When Emillie Mendez was axed from her accounting job late last year, she took to TikTok.

“I’m pissed and I’m sad and I’m scared,” she said in a two-minute video, which was viewed 40,000 times and has 280 comments.

Losing a job used to be a career low that was largely kept private, one that workers sometimes fretted even telling their families about. Now, as the viral video of one tech worker’s firing shows, it’s often fodder for a social-media post.

While technology allows companies to deliver the bad news in more depersonalized ways, such as through Zoom or email, workers are taking it personally. For some, publicizing losing their job is a form of therapy and an effort to control the narrative of how they became unemployed. The flood of sympathy, or outrage, helps relieve the stigma, they say. Plus, it might just help them get a new job.

“Getting laid off, especially remotely, is a very disempowering experience and often leaves employees feeling shocked and helpless,” said Moshe Cohen, senior lecturer at Boston University’s Questrom School of Business. “What can people do to take back some power when they feel completely disempowered? One thing is to go public with what happened to them.”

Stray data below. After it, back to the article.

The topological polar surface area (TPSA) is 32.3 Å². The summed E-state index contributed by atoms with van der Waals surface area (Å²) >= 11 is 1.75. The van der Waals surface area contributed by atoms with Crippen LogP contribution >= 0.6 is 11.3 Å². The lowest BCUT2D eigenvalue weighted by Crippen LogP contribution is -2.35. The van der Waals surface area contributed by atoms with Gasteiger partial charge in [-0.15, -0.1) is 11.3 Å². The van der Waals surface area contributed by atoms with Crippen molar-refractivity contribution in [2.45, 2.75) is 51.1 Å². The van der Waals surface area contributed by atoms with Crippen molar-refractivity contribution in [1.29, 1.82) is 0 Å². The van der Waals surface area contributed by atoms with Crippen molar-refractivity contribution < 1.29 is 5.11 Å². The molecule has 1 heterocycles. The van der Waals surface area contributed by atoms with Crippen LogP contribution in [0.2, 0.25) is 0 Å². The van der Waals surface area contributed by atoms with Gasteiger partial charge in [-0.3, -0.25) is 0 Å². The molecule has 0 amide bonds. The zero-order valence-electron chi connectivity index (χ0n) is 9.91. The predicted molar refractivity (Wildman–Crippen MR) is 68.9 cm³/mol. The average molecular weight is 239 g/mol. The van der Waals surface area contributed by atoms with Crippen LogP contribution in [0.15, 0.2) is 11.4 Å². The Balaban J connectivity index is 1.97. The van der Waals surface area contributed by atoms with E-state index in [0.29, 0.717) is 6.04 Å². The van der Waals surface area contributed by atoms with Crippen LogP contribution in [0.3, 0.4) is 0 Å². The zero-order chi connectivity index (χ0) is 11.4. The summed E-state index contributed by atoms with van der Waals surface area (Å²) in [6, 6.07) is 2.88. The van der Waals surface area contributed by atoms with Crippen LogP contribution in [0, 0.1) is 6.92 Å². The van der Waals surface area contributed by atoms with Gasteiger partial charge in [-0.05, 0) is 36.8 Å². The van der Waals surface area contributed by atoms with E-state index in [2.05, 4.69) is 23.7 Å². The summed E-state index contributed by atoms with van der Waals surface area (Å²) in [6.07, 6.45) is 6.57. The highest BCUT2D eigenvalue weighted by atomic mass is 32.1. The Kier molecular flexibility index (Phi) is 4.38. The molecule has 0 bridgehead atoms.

Mendez, who worked remotely from her Miami home, said she was told she was being let go on an online video call. “I was crying the whole time,” said the 31-year-old.

She was home alone the next day, and needed to vent. Inspired by other layoff video posts she had seen, she turned to TikTok.

“Talking about getting laid off is way more open today than it was,” said Mendez, who started a new job this month. She said the response from strangers made her feel less alone. “A few years ago, I probably would have never ever talked about it publicly, especially not on the internet,” she said.

Brittany Pietsch, the tech employee who went viral last week, went a step further than Mendez. She recorded her actual firing from tech company Cloudflare. In the video she posted to TikTok, Pietsch asked the two Cloudflare representatives why she was being let go and why her manager wasn’t on the call, without getting answers.

Pietsch said she didn’t intend for her video to go viral, and didn’t mention her employer by name in the caption of the video. But someone else took the video, added her name and her ex-employer’s, and shared it on X and other social-media sites. It has since generated millions of views.

One viewer was Cloudflare’s chief executive, Matthew Prince, who said in a post on X that the video was painful to watch, and that the company will learn from it.

Cloudflare didn’t make the other people in the video available for an interview.

Pietsch said she has received a flood of comments from people, including potential employers, about her video.

“I don’t regret sharing that,” she said about the video.

@brittanypeachhh Original creator reposting: brittany peach cloudflare layoff. When you know you’re about to get laid off so you film it 🙂 this was traumatizing honestly lmao #cloudflare #techlayoffs #tech #layoff ♬ original sound – Brittany Pietsch